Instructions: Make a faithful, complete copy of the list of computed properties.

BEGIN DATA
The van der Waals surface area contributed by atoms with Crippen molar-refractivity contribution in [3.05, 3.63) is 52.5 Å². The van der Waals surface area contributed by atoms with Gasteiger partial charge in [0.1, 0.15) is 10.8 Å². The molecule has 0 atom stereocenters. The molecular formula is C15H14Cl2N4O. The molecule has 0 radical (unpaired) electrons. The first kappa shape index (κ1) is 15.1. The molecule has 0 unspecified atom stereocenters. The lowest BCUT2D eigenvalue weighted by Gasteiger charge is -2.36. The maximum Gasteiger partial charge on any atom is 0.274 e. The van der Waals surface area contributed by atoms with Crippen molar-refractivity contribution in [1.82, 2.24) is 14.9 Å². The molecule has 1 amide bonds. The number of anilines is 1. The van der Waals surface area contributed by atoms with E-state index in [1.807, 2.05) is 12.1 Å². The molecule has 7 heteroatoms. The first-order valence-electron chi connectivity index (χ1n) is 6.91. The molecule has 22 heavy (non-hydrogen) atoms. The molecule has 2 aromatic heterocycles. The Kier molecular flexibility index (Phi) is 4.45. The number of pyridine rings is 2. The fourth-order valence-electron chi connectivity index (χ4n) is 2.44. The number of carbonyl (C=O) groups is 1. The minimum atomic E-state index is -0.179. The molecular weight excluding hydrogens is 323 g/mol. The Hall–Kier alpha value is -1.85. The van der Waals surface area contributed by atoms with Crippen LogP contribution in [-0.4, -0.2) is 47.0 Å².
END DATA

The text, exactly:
The van der Waals surface area contributed by atoms with Crippen molar-refractivity contribution in [3.05, 3.63) is 52.5 Å². The van der Waals surface area contributed by atoms with Gasteiger partial charge in [0.1, 0.15) is 10.8 Å². The molecule has 0 atom stereocenters. The molecular formula is C15H14Cl2N4O. The molecule has 0 radical (unpaired) electrons. The first kappa shape index (κ1) is 15.1. The molecule has 0 unspecified atom stereocenters. The lowest BCUT2D eigenvalue weighted by Gasteiger charge is -2.36. The maximum Gasteiger partial charge on any atom is 0.274 e. The van der Waals surface area contributed by atoms with Crippen molar-refractivity contribution in [1.82, 2.24) is 14.9 Å². The molecule has 1 amide bonds. The number of anilines is 1. The van der Waals surface area contributed by atoms with E-state index in [1.807, 2.05) is 12.1 Å². The molecule has 7 heteroatoms. The first-order valence-electron chi connectivity index (χ1n) is 6.91. The molecule has 22 heavy (non-hydrogen) atoms. The molecule has 2 aromatic heterocycles. The Kier molecular flexibility index (Phi) is 4.45. The number of pyridine rings is 2. The fourth-order valence-electron chi connectivity index (χ4n) is 2.44. The number of carbonyl (C=O) groups is 1. The minimum atomic E-state index is -0.179. The molecular weight excluding hydrogens is 323 g/mol. The Hall–Kier alpha value is -1.85. The van der Waals surface area contributed by atoms with Crippen LogP contribution in [-0.4, -0.2) is 47.0 Å².